Jimi Baba Andras

Mending the Sacred Hoop:
A Gathering of the Five Colors

October 2000

Is a conference planned for October 13-15, 2000 (following Columbus Day). It will be held at the University of Massachusetts in Boston, hosted by the College of Public and Community Service. The intent of this event is to bridge the spiritual and the political communities, bringing together anti-racism activists, community groups, youth, spiritual teachers and elders of many traditions, and interested individuals of all five colors to share and learn from each other in the quest for reconciliation and healing.

This project is being initiated and produced by Earth Drum Council (EDC), an unincorporated organization founded and run by Jimi and Morwen Two Feathers (about which more information below). EDC is working in affiliation with Community Change, Inc (CCI), a 501c3 not-for-profit organization whose mission is networking to end racism.


In the summer of 1997, Jimi and Morwen were hired by Spirit of Change magazine to co-coordinate its Harvest Gathering in September 1997. An integral part of the Harvest Gathering was a Council on the Rights and Rites of Indigenous People with regard to the cultural appropriation of indigenous spiritual practices. Using the council process that they had developed within Earth Drum Council, inspired by Native American council processes and modified with techniques adapted from business facilitation practices, Jimi and Morwen facilitated an exchange between Native Americans and (mostly) white "new age" teachers of shamanism, witnessed by the gathering’s 225 attendees. According to the Native participants, this was the first time that red and white people had ever sat in council together to discuss these issues.

The Five Colors

Following the Harvest Gathering, Jimi and Morwen began talking about extending the Council process to include the Four Colors of humanity (red, white, black, and yellow, from the traditional four colors of the directions), and addressing the broad topic of reconciliation and healing the wounds of racism. In discussing this idea with many people, it soon became clear that it is important to acknowledge multi-racial people, and so a fifth Color, brown, was added to the model. The Five Colors are symbolic of the diverse totality of races and cultures on Earth. We have drawn from Native American prophecy with the image of Mending the Sacred Hoop, acknowledging the indigenous tradition of the land on which we live, and affirming the vision of bringing all the colors of humanity together in one circle.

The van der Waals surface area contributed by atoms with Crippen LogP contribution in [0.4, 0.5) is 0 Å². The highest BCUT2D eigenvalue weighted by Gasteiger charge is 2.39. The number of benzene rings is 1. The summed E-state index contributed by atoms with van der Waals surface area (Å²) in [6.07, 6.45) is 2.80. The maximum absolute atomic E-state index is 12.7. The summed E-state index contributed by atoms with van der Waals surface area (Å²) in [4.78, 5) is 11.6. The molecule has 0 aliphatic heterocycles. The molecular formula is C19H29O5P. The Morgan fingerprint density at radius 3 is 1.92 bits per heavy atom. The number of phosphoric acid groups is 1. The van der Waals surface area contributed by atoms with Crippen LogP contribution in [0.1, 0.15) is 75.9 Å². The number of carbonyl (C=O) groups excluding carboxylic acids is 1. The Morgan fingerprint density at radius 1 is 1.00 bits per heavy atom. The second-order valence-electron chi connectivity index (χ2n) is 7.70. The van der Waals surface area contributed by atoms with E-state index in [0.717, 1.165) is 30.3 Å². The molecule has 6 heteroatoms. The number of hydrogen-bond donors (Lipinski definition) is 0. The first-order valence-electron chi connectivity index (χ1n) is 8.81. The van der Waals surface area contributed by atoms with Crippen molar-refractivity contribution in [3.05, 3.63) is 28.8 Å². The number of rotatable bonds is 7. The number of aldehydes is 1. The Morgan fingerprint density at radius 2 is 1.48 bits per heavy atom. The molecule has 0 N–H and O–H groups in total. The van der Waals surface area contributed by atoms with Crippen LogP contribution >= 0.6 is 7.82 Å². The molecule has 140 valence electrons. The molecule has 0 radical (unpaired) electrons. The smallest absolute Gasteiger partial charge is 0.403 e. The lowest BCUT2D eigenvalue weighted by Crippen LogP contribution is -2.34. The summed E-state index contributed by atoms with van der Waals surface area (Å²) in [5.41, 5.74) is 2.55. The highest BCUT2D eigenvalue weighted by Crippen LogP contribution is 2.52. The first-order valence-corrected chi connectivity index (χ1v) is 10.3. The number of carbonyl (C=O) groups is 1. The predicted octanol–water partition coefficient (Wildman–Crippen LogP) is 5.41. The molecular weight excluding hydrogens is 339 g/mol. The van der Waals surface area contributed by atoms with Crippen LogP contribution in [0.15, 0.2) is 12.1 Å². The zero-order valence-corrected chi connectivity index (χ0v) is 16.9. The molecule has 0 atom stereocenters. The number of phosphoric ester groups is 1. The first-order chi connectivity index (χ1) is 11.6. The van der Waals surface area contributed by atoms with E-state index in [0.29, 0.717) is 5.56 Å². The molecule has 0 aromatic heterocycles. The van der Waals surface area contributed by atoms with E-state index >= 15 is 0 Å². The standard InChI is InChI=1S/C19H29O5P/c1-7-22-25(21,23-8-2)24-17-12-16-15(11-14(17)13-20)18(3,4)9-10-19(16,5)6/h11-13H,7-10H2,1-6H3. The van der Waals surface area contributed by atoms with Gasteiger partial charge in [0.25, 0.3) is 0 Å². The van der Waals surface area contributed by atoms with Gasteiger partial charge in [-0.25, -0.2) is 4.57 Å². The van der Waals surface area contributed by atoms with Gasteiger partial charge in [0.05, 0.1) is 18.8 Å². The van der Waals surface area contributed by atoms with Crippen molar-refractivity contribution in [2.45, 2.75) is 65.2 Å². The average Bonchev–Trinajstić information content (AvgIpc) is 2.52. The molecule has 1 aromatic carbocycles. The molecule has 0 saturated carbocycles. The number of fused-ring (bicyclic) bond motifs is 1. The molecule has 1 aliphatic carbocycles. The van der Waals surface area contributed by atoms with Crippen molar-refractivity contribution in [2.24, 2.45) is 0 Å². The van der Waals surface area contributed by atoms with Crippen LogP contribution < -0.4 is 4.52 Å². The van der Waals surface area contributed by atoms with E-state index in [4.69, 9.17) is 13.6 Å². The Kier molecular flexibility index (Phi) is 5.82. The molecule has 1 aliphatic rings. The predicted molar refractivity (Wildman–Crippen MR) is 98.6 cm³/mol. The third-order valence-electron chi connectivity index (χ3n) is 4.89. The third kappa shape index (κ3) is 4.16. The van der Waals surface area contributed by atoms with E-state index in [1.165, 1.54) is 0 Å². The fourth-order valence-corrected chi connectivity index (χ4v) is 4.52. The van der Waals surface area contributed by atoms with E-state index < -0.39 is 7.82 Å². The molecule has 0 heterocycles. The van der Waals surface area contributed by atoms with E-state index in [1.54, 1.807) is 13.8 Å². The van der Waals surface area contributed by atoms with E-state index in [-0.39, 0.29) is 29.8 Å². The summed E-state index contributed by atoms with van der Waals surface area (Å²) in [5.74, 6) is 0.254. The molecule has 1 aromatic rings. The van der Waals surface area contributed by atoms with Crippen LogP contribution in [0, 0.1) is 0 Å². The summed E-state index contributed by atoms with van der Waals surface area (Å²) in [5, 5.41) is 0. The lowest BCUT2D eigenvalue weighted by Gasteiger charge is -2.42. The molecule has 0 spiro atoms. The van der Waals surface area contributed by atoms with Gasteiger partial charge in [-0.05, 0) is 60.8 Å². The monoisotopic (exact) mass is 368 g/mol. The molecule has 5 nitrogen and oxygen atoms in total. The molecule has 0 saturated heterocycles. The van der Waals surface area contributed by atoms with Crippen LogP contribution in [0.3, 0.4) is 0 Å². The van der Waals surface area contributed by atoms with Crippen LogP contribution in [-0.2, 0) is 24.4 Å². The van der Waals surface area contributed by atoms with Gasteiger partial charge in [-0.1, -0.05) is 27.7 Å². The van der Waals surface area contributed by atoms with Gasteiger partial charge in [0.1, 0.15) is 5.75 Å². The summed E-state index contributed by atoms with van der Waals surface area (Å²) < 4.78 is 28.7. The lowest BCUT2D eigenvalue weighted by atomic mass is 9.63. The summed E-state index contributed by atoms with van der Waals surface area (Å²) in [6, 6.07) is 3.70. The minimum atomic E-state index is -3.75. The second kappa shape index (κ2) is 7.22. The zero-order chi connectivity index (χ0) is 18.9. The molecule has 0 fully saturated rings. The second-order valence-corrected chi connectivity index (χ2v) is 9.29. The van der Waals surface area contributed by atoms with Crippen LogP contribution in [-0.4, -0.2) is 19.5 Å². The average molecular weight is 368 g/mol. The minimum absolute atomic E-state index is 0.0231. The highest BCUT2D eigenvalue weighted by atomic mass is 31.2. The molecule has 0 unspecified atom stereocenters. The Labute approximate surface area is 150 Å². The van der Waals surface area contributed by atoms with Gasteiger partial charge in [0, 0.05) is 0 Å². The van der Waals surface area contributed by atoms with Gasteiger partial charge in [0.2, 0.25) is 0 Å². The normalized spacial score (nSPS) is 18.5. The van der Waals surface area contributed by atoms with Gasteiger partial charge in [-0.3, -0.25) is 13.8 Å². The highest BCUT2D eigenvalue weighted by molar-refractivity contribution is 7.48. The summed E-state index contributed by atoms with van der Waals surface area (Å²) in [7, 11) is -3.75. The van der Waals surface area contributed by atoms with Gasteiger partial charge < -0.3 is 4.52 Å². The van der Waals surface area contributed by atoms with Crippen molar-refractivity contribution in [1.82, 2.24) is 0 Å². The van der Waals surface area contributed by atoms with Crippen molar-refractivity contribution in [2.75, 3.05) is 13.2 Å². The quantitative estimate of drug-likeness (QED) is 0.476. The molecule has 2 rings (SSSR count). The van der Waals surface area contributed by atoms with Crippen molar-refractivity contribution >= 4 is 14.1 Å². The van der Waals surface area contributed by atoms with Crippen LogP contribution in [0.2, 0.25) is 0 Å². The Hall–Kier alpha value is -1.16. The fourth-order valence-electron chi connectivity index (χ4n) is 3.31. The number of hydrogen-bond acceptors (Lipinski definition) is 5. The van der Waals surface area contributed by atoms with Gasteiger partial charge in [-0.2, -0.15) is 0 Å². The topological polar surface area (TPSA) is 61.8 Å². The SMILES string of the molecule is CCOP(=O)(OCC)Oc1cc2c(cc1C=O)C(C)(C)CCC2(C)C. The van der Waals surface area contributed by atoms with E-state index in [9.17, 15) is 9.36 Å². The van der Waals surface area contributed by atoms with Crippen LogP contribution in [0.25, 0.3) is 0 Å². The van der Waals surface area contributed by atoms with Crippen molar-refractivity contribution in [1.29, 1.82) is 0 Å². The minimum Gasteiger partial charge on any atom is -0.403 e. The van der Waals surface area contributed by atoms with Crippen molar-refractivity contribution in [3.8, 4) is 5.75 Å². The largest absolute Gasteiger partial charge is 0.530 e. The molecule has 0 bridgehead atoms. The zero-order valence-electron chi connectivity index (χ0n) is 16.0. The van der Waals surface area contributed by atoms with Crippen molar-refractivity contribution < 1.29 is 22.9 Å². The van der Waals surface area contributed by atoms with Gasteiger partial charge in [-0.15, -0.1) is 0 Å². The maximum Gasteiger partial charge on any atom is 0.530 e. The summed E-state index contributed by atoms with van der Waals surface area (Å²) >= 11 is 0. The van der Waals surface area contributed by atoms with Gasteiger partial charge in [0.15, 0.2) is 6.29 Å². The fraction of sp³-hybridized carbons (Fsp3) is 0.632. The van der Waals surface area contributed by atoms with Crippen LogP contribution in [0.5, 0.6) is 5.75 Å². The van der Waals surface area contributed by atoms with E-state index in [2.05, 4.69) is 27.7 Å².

The Sacred Hoop

Many indigenous peoples the world over have creation stories about a Sacred Hoop that originally encircled the world and all the creatures, rocks, and plants within it as Relations. Through human actions including enslavement and exploitation, forced relocation of whole populations, pollution of water, air and earth, pillage of natural resources and indiscriminate destruction of animal and human habitats, the Sacred Hoop has been broken. Today our world faces a crisis as never before in human history. Everywhere people are hurting and killing each other because they are different colors, speak different languages, follow different religions. In addition, because of our technological "advances," we are literally capable of making the planet uninhabitable for ourselves. Many people are working to address pieces of the problem, but few (other than indigenous elders) are asking the question: How may the Sacred Hoop be mended? We suggest that the spiritual perspective of the Old Ways is an important resource for people working to effect change, to help us see how our pieces of the work are connected in a larger framework, and to support healing on both personal and societal levels.

This work is very ambitious, and indeed it is unprecedented for elders of all Five Colors to come together in council to listen to each other in the quest for solutions to the racism and injustice that plague our world. In bringing together this wide variety of people, and by including music, the arts, and the creative imagination, we hope to stimulate deep and far-reaching transformation of the way in which, constrained by history, these issues have been addressed, and in so doing awaken the hope of true healing.


The Project

Mending the Sacred Hoop conference
October 2000

Elements of the event will include:

  • Keynote address by Babatunde Olatunji
  • Council of Elders of the Five Colors
  • Small talking circles involving all participants, organized in the Open Space format
  • Cultural performances (music, drumming, and dance)
  • Participative music-making (including a drum circle)
  • Closing Ceremony of the Four Colors with Tlakaelel


Goals of the Project

  • To foster healing the wounds of racism and social injustice by creating a space for deep listening and acknowledgment of each other's truths.
  • To bring together people who are not now working together on these issues, across racial/ethnic lines, across political/spiritual lines, and across generational lines.